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Sub-categorisation of OBCs

  • Published
    7th Jul, 2022
Context

The Union Cabinet gave the 13th extension to the Justice Rohini Commission, giving it time until January 31, 2023 to submit its report.

About

About the Commission:

  • The Commission was set up on October 2, 2017 under Article 340 of the Constitution.
  • It was tasked with sub-categorisation of the Other Backward Classes (OBCs) and equitable distribution of benefits reserved for them.
  • Its initial deadline to submit its report was 12 weeks.

The Commission’s mandate

  • to examine the extent of inequitable distribution of benefits of reservation among the castes or communities included in the broad category of Other Backward Classes, with reference to such classes included in the Central List;
  • to work out the mechanism, criteria, norms and parameters in a scientific approach for sub-categorisation within such Other Backward Classes;
  • to take up the exercise of identifying the respective castes or communities or sub-castes or synonyms in the Central List of Other Backward Classes and classifying them into their respective sub-categories

Sub-categorization of OBC

  • Reservation given: OBCs are granted 27% reservation in jobs and education under the central government.
  • Supreme Court’s intervention: In September 2020, a Constitution Bench of the Supreme Court reopened the legal debate on sub-categorisation of Scheduled Castes and Scheduled Tribes for reservations.
  • Only affluent communities enjoying reservation: The debate arises out of the perception that only a few affluent communities among the over 2,600 included in the Central List of OBCs have secured a major part of this 27% reservation.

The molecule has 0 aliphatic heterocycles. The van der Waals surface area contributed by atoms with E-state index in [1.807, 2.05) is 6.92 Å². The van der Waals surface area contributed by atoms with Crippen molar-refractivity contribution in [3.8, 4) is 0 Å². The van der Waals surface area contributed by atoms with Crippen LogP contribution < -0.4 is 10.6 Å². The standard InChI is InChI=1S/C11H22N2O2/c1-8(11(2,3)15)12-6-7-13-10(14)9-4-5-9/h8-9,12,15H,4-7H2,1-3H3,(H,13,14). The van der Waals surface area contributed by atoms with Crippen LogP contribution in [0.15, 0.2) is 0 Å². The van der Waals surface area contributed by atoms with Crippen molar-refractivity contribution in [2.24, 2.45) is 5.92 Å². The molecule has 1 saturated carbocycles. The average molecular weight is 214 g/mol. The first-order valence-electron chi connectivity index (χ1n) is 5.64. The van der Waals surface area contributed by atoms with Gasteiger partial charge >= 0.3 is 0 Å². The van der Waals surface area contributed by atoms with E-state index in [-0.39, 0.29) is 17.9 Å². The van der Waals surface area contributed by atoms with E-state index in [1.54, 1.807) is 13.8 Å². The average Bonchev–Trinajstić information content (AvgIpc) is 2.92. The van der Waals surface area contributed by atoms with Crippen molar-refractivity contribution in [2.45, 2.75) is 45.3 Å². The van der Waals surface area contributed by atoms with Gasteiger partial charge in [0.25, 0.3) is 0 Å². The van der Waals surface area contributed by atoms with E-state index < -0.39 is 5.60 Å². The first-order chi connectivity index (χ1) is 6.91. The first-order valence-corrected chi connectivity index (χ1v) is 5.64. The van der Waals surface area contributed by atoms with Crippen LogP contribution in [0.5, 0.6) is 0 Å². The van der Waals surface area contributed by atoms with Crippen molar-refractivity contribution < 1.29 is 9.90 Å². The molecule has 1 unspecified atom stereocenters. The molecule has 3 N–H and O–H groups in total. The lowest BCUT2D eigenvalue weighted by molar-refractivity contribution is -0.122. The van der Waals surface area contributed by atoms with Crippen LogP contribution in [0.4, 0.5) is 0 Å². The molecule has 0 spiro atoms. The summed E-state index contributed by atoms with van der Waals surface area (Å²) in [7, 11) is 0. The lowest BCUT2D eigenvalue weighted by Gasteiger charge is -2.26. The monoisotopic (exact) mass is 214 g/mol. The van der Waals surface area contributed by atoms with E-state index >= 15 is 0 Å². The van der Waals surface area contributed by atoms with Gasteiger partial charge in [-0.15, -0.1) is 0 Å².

Extent of OBC recruitment in central jobs:

  • As per the report submitted to the NCBC by the Department of Personnel and Training on July 24, 2020, OBC representation is
  • 16.51 % in group-A central government services
  • 13.38 % in group-B
  • 21.25 % in group-C (excluding safai karmacharis)
  • 17.72 % in group-C (safai karmacharis).
  • This data was for only 42 ministries/departments of the central government.
  • It is reported that a number of posts reserved for OBCs were being filled by people of general category as OBC candidates were declared “NFS” (None Found Suitable). Home Minister has asked the NCBC to collect countrywide data on this and NCBC is yet to collect and process the data of the “NFS”.
  • The government is also contemplating revision of the income limit for the creamy layer for the OBCs.

What have its findings been so far?

In 2018, the Commission analysed the data of 1.3 lakh central jobs given under OBC quota over the preceding five years and OBC admissions to central higher education institutions, including universities, IITs, NITs, IIMs and AIIMS, over the preceding three years. The findings were:

  • 97% of all jobs and educational seats have gone to just 25% of all sub-castes classified as OBCs; 
  • 95% of these jobs and seats have gone to just 10 OBC communities
  • 983 OBC communities — 37% of the total — have zero representation in jobs and educational institutions; 
  • 994 OBC sub-castes have a total representation of only 2.68% in recruitment and admissions.
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